When Ricky Lynn first saw her husband, Ronell Crossley, she only remembered his shoes. This Wyoming boy had taken his home fashion of cowboy boots and a big belt buckle with him to
college in Utah — and to an institute kickoff activity. “He was kind of looking my way. And I thought, ‘I don’t want to marry a cowboy,’ because it was back when it wasn’t cool,” she says.
This Provo girl then labeled the cowboy-boots guy in her institute class as the student who was always coming in late. They ended up at the same dance at BYU. He asked her to dance and they got talking. He asked her out, she said yes, and they started dating.
Ricky Lynn talked with her dad and shared her caution about the new relationship.
“I said, ‘I like him, but he’s so different than I am.’ My dad said, ‘Look past the boots!’ So I looked past the boots. He’s still a western boy, but I love every part of him.”
Three months after their first dance, Ronell asked Ricky Lynn to marry him. And three months later they exited the Provo Temple as husband and wife. (Then he bought his new bride a pair of her first cowgirl boots.)
On their wedding day, Ricky Lynn says it was special experience having all of their living grandparents attend to love and support their brand new marriage. Also on that day, the Provo Temple president advised Ronell and Ricky Lynn to write notes to each other.
“She writes them on napkins and puts them in my lunch,” Ronell says. Then he writes her a thank you note for making her lunch. Forty years of handwritten notes fill two large, cherished boxes.
Life has given them plenty to write about. Their first child, Devan, was born with craniosynostosis, which means his skull was fused together. The doctors removed the front of his skull, which was the best treatment at the time. Devan required constant care and supervision, which was exhausting for young parents.
“One night, the baby cried and cried and I thought I was going to lose my mind. And I cried and cried, so Ronell took the baby and I went to sleep,” she says. “When I finally woke up, he had gone to work, and he had pinned this little note on the baby. It said, ‘I’m just a little guy. Love me tender.’”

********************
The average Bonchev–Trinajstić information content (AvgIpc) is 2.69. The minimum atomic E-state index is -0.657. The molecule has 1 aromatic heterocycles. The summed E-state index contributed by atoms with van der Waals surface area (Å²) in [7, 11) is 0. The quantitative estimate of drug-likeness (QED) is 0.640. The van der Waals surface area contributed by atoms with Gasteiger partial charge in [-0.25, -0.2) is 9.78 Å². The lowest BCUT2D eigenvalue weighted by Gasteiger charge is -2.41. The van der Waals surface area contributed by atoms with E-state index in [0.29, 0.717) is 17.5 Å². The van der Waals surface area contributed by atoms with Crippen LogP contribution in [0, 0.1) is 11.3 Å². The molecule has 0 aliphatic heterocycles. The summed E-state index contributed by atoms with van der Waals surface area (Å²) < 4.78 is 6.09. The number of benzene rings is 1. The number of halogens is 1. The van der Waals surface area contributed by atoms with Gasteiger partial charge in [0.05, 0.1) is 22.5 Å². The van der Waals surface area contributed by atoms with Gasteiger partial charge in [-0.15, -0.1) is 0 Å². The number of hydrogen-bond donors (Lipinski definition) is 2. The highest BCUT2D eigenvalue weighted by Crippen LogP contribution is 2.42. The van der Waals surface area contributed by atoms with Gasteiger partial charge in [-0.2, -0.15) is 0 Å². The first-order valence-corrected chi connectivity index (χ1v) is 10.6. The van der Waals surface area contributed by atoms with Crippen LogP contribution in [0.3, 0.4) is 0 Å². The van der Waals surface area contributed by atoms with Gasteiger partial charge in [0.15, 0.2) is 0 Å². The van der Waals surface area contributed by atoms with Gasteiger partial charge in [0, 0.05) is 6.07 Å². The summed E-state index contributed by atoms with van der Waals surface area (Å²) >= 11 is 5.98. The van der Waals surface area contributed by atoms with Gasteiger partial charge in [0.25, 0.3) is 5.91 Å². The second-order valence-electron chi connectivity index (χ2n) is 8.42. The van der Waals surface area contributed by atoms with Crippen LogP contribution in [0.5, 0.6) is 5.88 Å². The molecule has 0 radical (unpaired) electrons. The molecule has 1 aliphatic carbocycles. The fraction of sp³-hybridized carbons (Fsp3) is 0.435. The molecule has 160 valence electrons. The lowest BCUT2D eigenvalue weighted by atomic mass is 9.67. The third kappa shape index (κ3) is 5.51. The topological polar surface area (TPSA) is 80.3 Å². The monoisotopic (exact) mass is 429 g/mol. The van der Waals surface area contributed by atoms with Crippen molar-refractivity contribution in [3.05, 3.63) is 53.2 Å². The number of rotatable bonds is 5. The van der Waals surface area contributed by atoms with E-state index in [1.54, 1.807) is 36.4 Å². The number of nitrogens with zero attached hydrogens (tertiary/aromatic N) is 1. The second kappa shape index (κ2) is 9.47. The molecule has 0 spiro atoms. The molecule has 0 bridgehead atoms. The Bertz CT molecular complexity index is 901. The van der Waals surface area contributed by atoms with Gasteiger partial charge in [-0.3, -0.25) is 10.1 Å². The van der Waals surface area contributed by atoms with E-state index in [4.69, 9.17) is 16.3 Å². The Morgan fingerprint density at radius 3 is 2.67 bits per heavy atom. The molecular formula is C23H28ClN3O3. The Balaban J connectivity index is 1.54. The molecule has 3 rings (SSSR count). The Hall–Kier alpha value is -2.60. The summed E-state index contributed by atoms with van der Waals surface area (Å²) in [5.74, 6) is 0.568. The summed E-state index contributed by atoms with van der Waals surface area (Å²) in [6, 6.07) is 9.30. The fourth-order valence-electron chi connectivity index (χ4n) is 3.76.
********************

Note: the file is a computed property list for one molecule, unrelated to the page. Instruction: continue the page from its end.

To this new mother, heartbroken over the trial her young family had to endure, the note was a reminder to stay patient and focus on loving her baby. The story still brings tears to her eyes.
By the time he turned 1, Devan’s skull grew back and he was considered a healthy baby. The Crossleys’ family grew to include three daughters. Now their children are all grown and have children of their own — 15 grandchildren to be exact.
Every couple weeks the Crossleys host a “Taco Sunday” where they invite their children and grandchildren to their American Fork home and eat tacos, laugh and taco’bout family history stories. Everyone takes turns finding and telling new stories of their ancestors.
“It helps us connect with the past,” Ricky Lynn says. “My dad used to tell me a story about his grandma, who is my great grandma. She would take him out and look at the stars at night and sing him this little song about the stars. And I thought, ‘Maybe that’s why I love the stars!’ I take my little grandkids out at night and we look at the stars together, too.”
While stories help them connect with the past, quality time helps the Crossleys connect in the present. They love taking trips together, both near (including day trips to Promontory Point and Antelope Island) and far (last year they went on a self-directed church history tour to the eastern United States and this year they plan to visit the Redwoods).
“It’s fun to do things with other couples, but really and truly it’s so important to just spend time together so we can talk,” Ricky Lynn says.
Their relationship grew from a footwear first impression to a life-long love.
“The first thing she saw of me was just my cowboy boots, but now she likes country music,” Ronell says with a grin.